This week, on a drizzly Thursday night, I took to the microphone for the first time.
This started weeks ago. My friends and I had performed in school plays and such in high school, and this experience had imprinted each of us with the unjustifiable confidence that all high school success stories do. Although we had lived our entire adult lives (now 28), without ever going on stage again, I was sure, not only that I could do it, but that I could do it pretty well.
That was then.
We’d tried and failed to get on what passed for an open mic circuit in our small town, (Bedford REPRESENT), one pub nearby hosted stand up comedy four times a year (“Sorry mate, no room for first timers”) and about an hour away there was another pub that hosted open mics (“Fully booked for the next six months mate”). Undeterred, and nourished by the Do-it-yourselfism inherent in podcasts and certain overly positive corners on Twitter, we set out to run our own night.
Firstly, let me be clear to all first time stand up comics, and all who are looking for a stage, this is not the ideal path.
“Sure!” Grinned the bartender, wrong footing us completely. “I say you guys in high school!”. And so the waves of panic slowly burst their banks. “You’ll be great!”
And so we found ourselves, under prepared, the audience, underwhelmed, the stakes, sky high. We’d nurtured our slightly delusional confidence primarily by never ever putting ourselves in a situation where we would have to justify it. The bubble was dangerously close to being burst.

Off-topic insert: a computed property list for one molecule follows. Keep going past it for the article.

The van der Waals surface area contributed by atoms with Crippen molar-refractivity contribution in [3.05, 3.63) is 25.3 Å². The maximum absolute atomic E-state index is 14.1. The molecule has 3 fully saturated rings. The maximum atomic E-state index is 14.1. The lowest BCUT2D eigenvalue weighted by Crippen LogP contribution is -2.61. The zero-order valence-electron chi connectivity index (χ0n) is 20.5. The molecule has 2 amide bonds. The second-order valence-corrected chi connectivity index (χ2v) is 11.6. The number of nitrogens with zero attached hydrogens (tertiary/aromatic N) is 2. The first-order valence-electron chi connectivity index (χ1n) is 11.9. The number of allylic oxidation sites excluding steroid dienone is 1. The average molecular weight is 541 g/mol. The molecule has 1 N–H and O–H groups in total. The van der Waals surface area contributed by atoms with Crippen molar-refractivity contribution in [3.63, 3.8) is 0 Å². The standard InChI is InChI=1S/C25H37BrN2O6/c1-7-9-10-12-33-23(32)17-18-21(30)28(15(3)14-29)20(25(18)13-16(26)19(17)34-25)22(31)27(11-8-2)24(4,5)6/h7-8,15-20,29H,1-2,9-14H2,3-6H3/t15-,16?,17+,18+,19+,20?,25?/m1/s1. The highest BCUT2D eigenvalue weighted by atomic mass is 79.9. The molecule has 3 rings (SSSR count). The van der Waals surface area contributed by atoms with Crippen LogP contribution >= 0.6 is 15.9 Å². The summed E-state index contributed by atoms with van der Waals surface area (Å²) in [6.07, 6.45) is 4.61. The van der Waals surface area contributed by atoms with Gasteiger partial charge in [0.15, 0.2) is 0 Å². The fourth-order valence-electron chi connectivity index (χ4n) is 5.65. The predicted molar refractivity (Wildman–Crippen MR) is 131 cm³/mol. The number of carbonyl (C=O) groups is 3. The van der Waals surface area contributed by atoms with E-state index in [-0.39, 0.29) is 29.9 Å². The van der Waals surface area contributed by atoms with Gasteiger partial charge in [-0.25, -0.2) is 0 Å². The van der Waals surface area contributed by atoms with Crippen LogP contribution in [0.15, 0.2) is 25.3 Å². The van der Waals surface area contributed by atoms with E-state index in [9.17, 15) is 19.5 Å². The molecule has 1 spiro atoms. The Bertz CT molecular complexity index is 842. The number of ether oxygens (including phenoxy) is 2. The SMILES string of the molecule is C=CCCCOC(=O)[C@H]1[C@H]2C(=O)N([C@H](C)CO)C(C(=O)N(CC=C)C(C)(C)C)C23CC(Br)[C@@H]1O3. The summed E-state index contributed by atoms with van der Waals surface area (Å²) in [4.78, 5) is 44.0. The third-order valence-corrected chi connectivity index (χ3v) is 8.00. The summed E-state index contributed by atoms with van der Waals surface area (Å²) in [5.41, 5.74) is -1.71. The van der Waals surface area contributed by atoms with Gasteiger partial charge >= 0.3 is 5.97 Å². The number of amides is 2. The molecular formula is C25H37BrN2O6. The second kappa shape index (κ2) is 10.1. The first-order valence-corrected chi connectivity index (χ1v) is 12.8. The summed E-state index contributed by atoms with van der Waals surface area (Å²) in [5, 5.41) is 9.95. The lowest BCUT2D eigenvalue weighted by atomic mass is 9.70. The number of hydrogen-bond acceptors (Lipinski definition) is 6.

As I strode up to the stage, to deliver the first gag of the evening (not strictly speaking true, I had thrown up in the bathroom earlier), the audience quietened to a low hum, and we kicked off.
Advice to stand up comics? Know your set. Know your set, because you’re going to miss bits, you’re going to forget, drop a set up or fluff a punch line, and when that happens, you’ll need to know whether you can scrap it, loop back to it, or re-work it to fit. Without my ever supportive fiance allowing me to run routine after routine by her at home, we would have been stranded up there.
Know the PA system. Know how to lower the mic. When you’re up there, you’re brain will be too busy screaming and firing on all cylinders around the audience and the material to be concerned with finding the camouflaged screw on the side of the mic stand.
Meet your fellow comedians. There’s only two groups of people that can help you get better, the audience, and other comedians who listen to your set. And believe me, it’s easier to hear a fellow comedian say “tighten this little bit up” than it is to hear the audience say absolutely nothing at all.
Work up some “spontaneous” lines. the audience needs to have confidence in your work, they need to feel safe with you steering the ship for 15 minutes or however long. If something happens, someone drops a drink, a heckle, a weird laugh, there is the expectation a comedian should be able to react. Being able to do so will take your act from “pretty sound” to “owning it.”
As for how our set went, I’d like to be able to tell you more. Unfortunately we suffered from the universal comedy phenomenon of “lacking out” during the set from adrenaline. It’s almost impossible to remember how my set went down. Noone dragged me off stage halfway through, so I guess we’ve got that.
Look out for the announcements of our next live show on this very site, and we’ll be posting the sets themselves on the podcast as a special bonus episode soon. So judge for yourselves.
I’m sure I’ve missed some key lessons, let us know if you have any tips we can use to raise our level!